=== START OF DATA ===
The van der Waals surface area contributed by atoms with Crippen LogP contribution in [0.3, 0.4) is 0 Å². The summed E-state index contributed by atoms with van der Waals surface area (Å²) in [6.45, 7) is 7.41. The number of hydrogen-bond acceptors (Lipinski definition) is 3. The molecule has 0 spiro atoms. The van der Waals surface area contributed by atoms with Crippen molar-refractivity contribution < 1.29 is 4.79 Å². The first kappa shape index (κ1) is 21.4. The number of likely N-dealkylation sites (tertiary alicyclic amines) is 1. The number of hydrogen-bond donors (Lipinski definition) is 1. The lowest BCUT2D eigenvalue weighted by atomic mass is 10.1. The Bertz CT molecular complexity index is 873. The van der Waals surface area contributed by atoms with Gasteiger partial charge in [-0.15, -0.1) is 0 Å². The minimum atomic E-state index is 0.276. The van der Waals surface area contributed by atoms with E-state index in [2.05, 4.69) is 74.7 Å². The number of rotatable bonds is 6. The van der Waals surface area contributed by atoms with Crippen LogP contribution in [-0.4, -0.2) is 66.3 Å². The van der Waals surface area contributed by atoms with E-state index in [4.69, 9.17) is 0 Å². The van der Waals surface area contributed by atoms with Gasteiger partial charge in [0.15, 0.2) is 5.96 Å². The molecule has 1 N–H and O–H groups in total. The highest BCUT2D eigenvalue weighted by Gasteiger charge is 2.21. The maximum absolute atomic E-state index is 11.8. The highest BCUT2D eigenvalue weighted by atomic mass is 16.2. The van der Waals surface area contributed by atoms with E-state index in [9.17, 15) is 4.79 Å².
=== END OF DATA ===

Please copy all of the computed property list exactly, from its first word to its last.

The van der Waals surface area contributed by atoms with Crippen LogP contribution in [0.3, 0.4) is 0 Å². The summed E-state index contributed by atoms with van der Waals surface area (Å²) in [6.45, 7) is 7.41. The number of hydrogen-bond acceptors (Lipinski definition) is 3. The molecule has 0 spiro atoms. The van der Waals surface area contributed by atoms with Crippen molar-refractivity contribution < 1.29 is 4.79 Å². The first kappa shape index (κ1) is 21.4. The number of likely N-dealkylation sites (tertiary alicyclic amines) is 1. The number of hydrogen-bond donors (Lipinski definition) is 1. The lowest BCUT2D eigenvalue weighted by atomic mass is 10.1. The Bertz CT molecular complexity index is 873. The van der Waals surface area contributed by atoms with Gasteiger partial charge in [-0.15, -0.1) is 0 Å². The minimum atomic E-state index is 0.276. The van der Waals surface area contributed by atoms with E-state index in [2.05, 4.69) is 74.7 Å². The number of rotatable bonds is 6. The van der Waals surface area contributed by atoms with Crippen LogP contribution in [-0.4, -0.2) is 66.3 Å². The van der Waals surface area contributed by atoms with E-state index in [4.69, 9.17) is 0 Å². The van der Waals surface area contributed by atoms with Gasteiger partial charge in [0.15, 0.2) is 5.96 Å². The molecule has 1 N–H and O–H groups in total. The highest BCUT2D eigenvalue weighted by Gasteiger charge is 2.21. The maximum absolute atomic E-state index is 11.8. The highest BCUT2D eigenvalue weighted by atomic mass is 16.2. The van der Waals surface area contributed by atoms with E-state index in [9.17, 15) is 4.79 Å².